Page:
"I can tease Booty: 'Don't throw me no crap,'" Turner said.
The workout also taught the players about commitment, which might be the lesson Trojans coach Pete Carroll appreciates the most.
"From the first play to the last play," Booty said of Manning, "there was no letdown or anything about how hard he was working. On rollouts and everything, you'd think a guy like that might take it easy because he is the best in the world. That shows you why he is, because of the way he works."
Ivan Maisel is a senior writer for ESPN.com. Send your questions and comments to Ivan at firstname.lastname@example.org.
1. In the past two seasons, Cal tailback Justin Forsett rushed for 1,625 yards while sharing time with Marshawn Lynch. Now that Lynch is a first-round pick of Buffalo, Forsett "will get most of the work," Bears coach Jeff Tedford said Friday. But keep an eye on 5-10, 185-pound freshman tailback Jahvid Best, whom Forsett said he already has nicknamed "The Jet."
2. In Friday's Big 12 predictions, I raved about Nebraska's Sam Keller and didn't say a word about Chase Daniel of Missouri. Keller still might become the best quarterback in the league, but he'll have to play awfully well to overcome Daniel. In other words, my mouth once again outkicked its coverage.
3. Three true freshmen at Washington -- corner Vonzell McDowell (first team), free safety Nate Williams (second team) and inside linebacker Mason Foster (third team) -- made the defensive depth chart. But the new talent will be judged by the performance of 6-foot-3, 228-pound redshirt freshman quarterback Jake Locker. The guy trying to stop him in practice, defensive coordinator Kent Baer, is sold. "He really makes us better," Baer said. "If he's not the fastest guy on the team, he's in the top three."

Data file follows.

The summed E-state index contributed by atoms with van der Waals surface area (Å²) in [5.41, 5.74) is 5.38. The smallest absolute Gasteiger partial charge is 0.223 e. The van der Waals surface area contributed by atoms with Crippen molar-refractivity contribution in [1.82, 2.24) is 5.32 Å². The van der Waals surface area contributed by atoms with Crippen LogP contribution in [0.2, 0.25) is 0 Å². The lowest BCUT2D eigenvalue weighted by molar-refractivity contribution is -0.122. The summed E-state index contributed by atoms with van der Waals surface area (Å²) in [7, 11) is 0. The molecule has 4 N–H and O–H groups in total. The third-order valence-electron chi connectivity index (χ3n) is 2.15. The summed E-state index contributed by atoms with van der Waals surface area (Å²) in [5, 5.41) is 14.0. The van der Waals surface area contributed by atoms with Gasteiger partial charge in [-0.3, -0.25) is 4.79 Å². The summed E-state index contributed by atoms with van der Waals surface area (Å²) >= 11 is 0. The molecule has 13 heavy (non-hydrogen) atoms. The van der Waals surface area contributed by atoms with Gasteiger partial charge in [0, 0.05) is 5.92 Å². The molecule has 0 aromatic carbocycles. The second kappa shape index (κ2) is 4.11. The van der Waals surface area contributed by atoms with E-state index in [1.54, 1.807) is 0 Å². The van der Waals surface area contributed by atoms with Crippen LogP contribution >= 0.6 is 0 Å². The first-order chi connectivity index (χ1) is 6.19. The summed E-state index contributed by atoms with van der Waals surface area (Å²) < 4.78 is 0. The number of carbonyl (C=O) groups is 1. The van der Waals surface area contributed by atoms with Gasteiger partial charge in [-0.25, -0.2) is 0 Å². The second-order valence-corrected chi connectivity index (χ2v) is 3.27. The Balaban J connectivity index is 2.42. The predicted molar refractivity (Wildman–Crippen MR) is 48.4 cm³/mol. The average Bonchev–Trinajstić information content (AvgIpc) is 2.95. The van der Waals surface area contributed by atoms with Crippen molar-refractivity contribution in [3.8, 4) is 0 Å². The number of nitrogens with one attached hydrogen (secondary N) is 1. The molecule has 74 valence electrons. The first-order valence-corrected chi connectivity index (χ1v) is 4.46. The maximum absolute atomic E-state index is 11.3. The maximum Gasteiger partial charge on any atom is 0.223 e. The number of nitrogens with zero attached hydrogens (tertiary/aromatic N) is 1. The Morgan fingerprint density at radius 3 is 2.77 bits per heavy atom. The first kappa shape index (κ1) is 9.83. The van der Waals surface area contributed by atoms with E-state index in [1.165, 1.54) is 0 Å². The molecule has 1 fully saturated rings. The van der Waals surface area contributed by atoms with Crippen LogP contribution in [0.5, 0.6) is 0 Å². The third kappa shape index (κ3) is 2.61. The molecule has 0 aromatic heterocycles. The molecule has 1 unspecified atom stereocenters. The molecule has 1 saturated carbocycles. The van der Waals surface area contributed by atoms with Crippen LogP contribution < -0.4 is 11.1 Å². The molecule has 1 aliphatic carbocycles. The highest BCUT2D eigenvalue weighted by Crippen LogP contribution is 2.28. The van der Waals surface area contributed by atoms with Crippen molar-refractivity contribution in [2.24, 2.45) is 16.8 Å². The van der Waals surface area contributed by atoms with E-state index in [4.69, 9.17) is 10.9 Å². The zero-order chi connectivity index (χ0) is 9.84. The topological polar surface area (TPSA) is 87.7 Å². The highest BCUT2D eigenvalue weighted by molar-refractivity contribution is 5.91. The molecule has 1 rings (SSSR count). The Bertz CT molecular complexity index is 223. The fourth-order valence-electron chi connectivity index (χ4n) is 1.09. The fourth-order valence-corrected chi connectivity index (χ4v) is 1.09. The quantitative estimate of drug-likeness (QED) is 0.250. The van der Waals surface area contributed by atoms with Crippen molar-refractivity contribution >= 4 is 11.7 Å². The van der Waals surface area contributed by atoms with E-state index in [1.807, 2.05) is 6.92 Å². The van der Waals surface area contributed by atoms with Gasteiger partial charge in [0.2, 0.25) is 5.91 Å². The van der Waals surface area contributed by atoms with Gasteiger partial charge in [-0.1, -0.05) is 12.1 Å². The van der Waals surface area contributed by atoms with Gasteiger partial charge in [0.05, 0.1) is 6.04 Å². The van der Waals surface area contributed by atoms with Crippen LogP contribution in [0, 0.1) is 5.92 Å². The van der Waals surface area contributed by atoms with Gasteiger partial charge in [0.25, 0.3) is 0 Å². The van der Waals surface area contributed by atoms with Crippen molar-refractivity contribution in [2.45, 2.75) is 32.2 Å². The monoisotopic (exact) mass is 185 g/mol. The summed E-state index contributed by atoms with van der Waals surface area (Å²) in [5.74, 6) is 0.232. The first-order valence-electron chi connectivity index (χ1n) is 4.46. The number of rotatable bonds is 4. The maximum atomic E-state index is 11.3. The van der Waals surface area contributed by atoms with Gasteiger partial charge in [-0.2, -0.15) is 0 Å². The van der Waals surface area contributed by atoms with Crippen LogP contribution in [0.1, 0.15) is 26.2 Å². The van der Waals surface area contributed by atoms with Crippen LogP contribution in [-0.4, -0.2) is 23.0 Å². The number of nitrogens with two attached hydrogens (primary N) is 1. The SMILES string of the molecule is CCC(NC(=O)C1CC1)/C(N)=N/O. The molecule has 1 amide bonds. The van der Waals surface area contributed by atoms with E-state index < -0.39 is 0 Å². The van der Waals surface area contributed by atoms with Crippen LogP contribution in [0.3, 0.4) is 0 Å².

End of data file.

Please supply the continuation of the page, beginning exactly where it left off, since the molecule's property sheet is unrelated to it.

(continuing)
Ready for the season to kickoff? Beano Cook and Ivan are. Listen in as our college football experts take an early look at the season. Listen
Michigan tailback Mike Hart has been healthy in two seasons, and the Wolverines finished both in the Rose Bowl. In 2005, when a hamstring injury limited Hart for most of the season, Michigan labored to reach the Alamo Bowl. In front of Hart are left tackle Jake Long and quarterback Chad Henne, fellow seniors and fellow three-year starters. But it's Hart who makes Michigan go.
Colorado opens against cross-state rival Colorado State on Saturday. A year ago, the Buffaloes played better than their 2-10 record. They dominated Georgia on the road for 51 minutes; they played Oklahoma tough into the fourth quarter; and they routed Texas Tech, an eight-win team, 30-6. If the Buffs beat the Rams, they will get a boost of confidence before playing a September schedule that includes Arizona State (at Tempe), Florida State and Oklahoma.